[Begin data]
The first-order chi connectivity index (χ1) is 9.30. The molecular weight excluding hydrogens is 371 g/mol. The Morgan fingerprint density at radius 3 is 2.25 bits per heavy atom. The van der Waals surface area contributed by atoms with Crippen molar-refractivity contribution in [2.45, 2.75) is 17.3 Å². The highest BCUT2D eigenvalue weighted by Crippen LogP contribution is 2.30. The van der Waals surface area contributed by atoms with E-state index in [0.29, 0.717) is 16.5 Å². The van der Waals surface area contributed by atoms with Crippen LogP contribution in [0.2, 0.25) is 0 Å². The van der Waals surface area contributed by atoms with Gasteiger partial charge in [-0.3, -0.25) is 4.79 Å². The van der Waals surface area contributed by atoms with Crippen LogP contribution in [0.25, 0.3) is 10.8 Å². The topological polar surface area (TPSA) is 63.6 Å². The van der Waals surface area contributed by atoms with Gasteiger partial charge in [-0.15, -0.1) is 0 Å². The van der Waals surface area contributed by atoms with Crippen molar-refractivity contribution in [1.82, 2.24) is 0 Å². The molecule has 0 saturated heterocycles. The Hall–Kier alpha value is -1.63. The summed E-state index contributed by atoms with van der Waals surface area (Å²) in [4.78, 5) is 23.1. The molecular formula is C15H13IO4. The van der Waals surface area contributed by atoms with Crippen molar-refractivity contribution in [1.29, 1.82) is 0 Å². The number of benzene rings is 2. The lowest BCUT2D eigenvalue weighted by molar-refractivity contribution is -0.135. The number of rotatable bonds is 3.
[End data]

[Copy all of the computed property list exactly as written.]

The first-order chi connectivity index (χ1) is 9.30. The molecular weight excluding hydrogens is 371 g/mol. The Morgan fingerprint density at radius 3 is 2.25 bits per heavy atom. The van der Waals surface area contributed by atoms with Crippen molar-refractivity contribution in [2.45, 2.75) is 17.3 Å². The highest BCUT2D eigenvalue weighted by Crippen LogP contribution is 2.30. The van der Waals surface area contributed by atoms with E-state index in [0.29, 0.717) is 16.5 Å². The van der Waals surface area contributed by atoms with Crippen LogP contribution in [0.2, 0.25) is 0 Å². The van der Waals surface area contributed by atoms with Gasteiger partial charge in [-0.3, -0.25) is 4.79 Å². The van der Waals surface area contributed by atoms with Crippen LogP contribution in [0.25, 0.3) is 10.8 Å². The topological polar surface area (TPSA) is 63.6 Å². The van der Waals surface area contributed by atoms with Gasteiger partial charge in [-0.15, -0.1) is 0 Å². The van der Waals surface area contributed by atoms with Crippen molar-refractivity contribution in [1.82, 2.24) is 0 Å². The molecule has 0 saturated heterocycles. The Hall–Kier alpha value is -1.63. The summed E-state index contributed by atoms with van der Waals surface area (Å²) in [4.78, 5) is 23.1. The molecular formula is C15H13IO4. The van der Waals surface area contributed by atoms with Crippen molar-refractivity contribution in [1.29, 1.82) is 0 Å². The number of benzene rings is 2. The lowest BCUT2D eigenvalue weighted by molar-refractivity contribution is -0.135. The number of rotatable bonds is 3.